The U.S. State Department denounced the continuing persecution of Wang Quanzhang last week and demanded he be allowed to rejoin his family in Beijing. When Wang learned his wife Li Wenzu was suffering from severe abdominal pain, he defied the police and tried to take a taxi to Beijing. He was seized by masked plainclothes police officers when his taxi reached the highway and detained for a while, but eventually allowed to complete his journey to Beijing.

Radio Free Asia (RFA) described the emotional reunion between Wang, Li, and their seven-year-old son:

“I don’t know how many times I’ve dreamed of us being reunited during the past five years,” his wife Li Wenzu said as the couple hugged. “Now it feels as if I’m dreaming.”

“Dad, we’re having dumplings this evening,” the couple’s young son Wang Guangwei told his father in a video made available by the family via social media.

“Great, can I have a hug now?” Wang replied, before sitting with his arms around his wife and child on the family sofa.

In a videotaped recording of the family union, Wang said he felt as though he has awakened from a trance and said it took him five years to realize his dream of once more holding his wife and child. “We’ll never be apart again, will we?” Li asked him.

Li has been hospitalized for her abdominal pain and may soon require surgery for appendicitis, according to a friend of the family, who added she has “been under constant psychological pressure for the past five years.” Li herself said she has received treatment, but is still in some pain.

Li captured international attention in April 2018 by shaving her head and marching over 60 miles from Beijing to Tianjin, the city where her husband was incarcerated, to raise awareness of his plight and demand answers from the authorities. At the time, she was not certain if Wang was still alive, fearing he might have been tortured to death in a bid to extract a forced confession.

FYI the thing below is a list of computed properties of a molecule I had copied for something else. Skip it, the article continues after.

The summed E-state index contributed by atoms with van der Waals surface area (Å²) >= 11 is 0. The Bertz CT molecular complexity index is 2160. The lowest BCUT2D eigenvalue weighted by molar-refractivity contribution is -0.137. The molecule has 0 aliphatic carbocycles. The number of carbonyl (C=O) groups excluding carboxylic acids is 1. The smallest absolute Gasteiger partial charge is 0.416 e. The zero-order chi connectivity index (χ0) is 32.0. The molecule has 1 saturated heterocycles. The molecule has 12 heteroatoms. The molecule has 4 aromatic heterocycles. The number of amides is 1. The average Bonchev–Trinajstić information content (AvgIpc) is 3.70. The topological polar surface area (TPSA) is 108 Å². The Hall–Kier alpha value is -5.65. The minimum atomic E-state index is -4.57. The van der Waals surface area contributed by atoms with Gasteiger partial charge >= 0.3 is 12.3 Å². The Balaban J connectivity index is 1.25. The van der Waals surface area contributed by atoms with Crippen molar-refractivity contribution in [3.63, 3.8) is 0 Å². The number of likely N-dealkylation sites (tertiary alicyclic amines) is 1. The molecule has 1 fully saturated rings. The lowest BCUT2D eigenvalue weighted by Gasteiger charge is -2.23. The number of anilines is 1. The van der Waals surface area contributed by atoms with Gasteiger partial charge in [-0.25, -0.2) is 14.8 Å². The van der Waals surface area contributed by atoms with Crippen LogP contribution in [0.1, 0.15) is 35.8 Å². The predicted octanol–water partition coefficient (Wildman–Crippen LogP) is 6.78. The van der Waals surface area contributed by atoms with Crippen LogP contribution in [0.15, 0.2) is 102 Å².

“We are walking to seek an answer from the Chinese legal system. Is China really a country with rule of law?” she asked as she began her march.

Before he defied the CCP’s orders and returned to Beijing, Wang told the South China Morning Post (SCMP) that he was forced to set aside his emotional connection to his family to survive in prison.

“I was suddenly isolated from the whole world and I was totally consumed by the pain that I was separated from my wife and son. As it went on, I had no choice but to force myself to give up my emotional reliance on them and become indifferent,” he explained.

“Honestly, I would not be able to stand my ground for so long if I had not become indifferent. So this was why I was very aloof to my family when they visited me at the prison,” he added.

Wang said his goal was to “gradually find my way back to the psychological and emotional state of a normal person.”

The Hong Kong Free Press noticed a crowd of “around ten” police and other government officials swarming around Wang and Li’s apartment as “minders.” Three of them tried to follow Wang into the apartment but were rebuffed by Li and her friend Wang Qialoing, wife of another human rights lawyer who was a political prisoner in China, Li Heping.